Rod: What do you love most about building Todos Supermarkets?

Carlos: The people! I really appreciate the the chance to provide job opportunities to so many people in our community. Today we have over 170 employees and a number of other contractors and partners that help Todos succeed.

The other wonderful thing is to see the sense of pride in the Latino community has in having a community grocery store that serves their needs. The customers and many employees act as they own the store and are always looking for ways for us to improve the experience.

At Todos, I get to work with my family every day. My wife, son and daughter all work in the family business. My customers are my friends. I am always listening and learning from them on how we can support our community. We give back to the community wherever we can.

Rod: What’s a piece of advice for other people that are considering starting a business?

Carlos: Know your customers and what they want and need. The needs of your customers should be central to every business plan you make. And give back to your community whenever possible. Helping others is key to helping yourself, and it builds good karma. Be a giver, and you will reap the rewards of your hard work.

“Business Beat” is a sponsored column written by One Degree Capital CEO and President Rod Loges. His column examines ideas and best practices that help local businesses succeed.
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  • Plato

    I can’t wait for Trump to build that wall!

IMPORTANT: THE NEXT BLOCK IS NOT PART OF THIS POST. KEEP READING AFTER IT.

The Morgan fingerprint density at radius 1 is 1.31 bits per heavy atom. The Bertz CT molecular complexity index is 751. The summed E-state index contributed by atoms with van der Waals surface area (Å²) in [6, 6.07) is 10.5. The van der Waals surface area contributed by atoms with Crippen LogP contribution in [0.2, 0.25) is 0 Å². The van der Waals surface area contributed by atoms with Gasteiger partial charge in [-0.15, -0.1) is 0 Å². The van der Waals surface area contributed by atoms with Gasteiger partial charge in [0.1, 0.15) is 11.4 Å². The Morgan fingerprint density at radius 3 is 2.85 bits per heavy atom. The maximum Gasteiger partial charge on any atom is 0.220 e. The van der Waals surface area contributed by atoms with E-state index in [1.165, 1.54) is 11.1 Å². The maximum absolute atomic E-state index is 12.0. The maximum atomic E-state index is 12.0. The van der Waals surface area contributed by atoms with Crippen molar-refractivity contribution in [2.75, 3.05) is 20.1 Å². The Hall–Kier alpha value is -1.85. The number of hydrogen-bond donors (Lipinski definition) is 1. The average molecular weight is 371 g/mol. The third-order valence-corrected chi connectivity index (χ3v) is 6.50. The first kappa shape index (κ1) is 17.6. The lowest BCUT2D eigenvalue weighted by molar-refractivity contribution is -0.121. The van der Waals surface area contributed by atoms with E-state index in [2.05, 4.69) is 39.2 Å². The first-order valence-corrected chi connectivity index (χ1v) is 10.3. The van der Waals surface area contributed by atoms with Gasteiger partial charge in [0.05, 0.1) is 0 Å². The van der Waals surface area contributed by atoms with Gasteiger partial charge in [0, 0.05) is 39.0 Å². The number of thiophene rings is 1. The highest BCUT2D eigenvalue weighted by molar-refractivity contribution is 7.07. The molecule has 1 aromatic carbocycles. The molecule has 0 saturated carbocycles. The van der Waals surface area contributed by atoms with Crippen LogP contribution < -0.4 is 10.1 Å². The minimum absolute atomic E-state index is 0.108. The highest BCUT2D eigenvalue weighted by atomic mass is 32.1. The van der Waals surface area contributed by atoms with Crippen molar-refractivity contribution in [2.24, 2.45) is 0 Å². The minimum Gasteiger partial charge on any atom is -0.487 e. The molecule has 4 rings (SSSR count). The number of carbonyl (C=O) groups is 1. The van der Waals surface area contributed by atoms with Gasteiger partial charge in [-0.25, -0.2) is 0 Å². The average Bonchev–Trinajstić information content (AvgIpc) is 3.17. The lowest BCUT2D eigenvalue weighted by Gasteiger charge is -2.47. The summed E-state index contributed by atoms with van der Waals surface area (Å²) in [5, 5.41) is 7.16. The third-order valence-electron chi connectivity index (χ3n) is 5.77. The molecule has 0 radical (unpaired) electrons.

• Anonymous

    build baby build…

  • my-two-cents

    First, Plato and “Anonymous” are idiots. I’m all for immigration reform (and building a wall), but this is about a legally owned and operated grocery store. There are plenty of political articles where this would be appropriate. Second, Todos is wonderful. If you haven’t had one of their Tres Leche Cakes, you’re missing out.

  • don’t get it twisted

    Todos caters to and profits from illegal aliens that come into our country to steal jobs from hardworking American people.

    • the uneducated masses

      how easy it is to make the statement that jobs are being taken away from “hardworking American people” without having the evidence to back that statement up. Go ahead and build that wall, deport all of the “job stealing” immigrants – and watch the economy fall into a nosedive….who will be bussing the tables at your local favorite restaurant, or washing the dishes…who will be serving you your whopper at Burger King or your Quarter Pounder at McDonalds…who will cut the grass and maintain the landscaping of the community where you live….who will detail your car at the carwash….it certainly won’t be one of those “hardworking americans” you speak of…..because those jobs are available anytime, they are plentiful, and they only end up getting filled by the types you seem to despise, because no “hardworking American” will accept that type of work….not in this day and age…God forbid you see a white teenager working behind the counter at your local fast food joint….no,no,no….you will only find them at the mall, working in a nice air conditioned environment, or if in a restaurant, only as a waiter, or bartender, unless it is a high end establishment, where they might be the chef….
      you haters need a reality check…..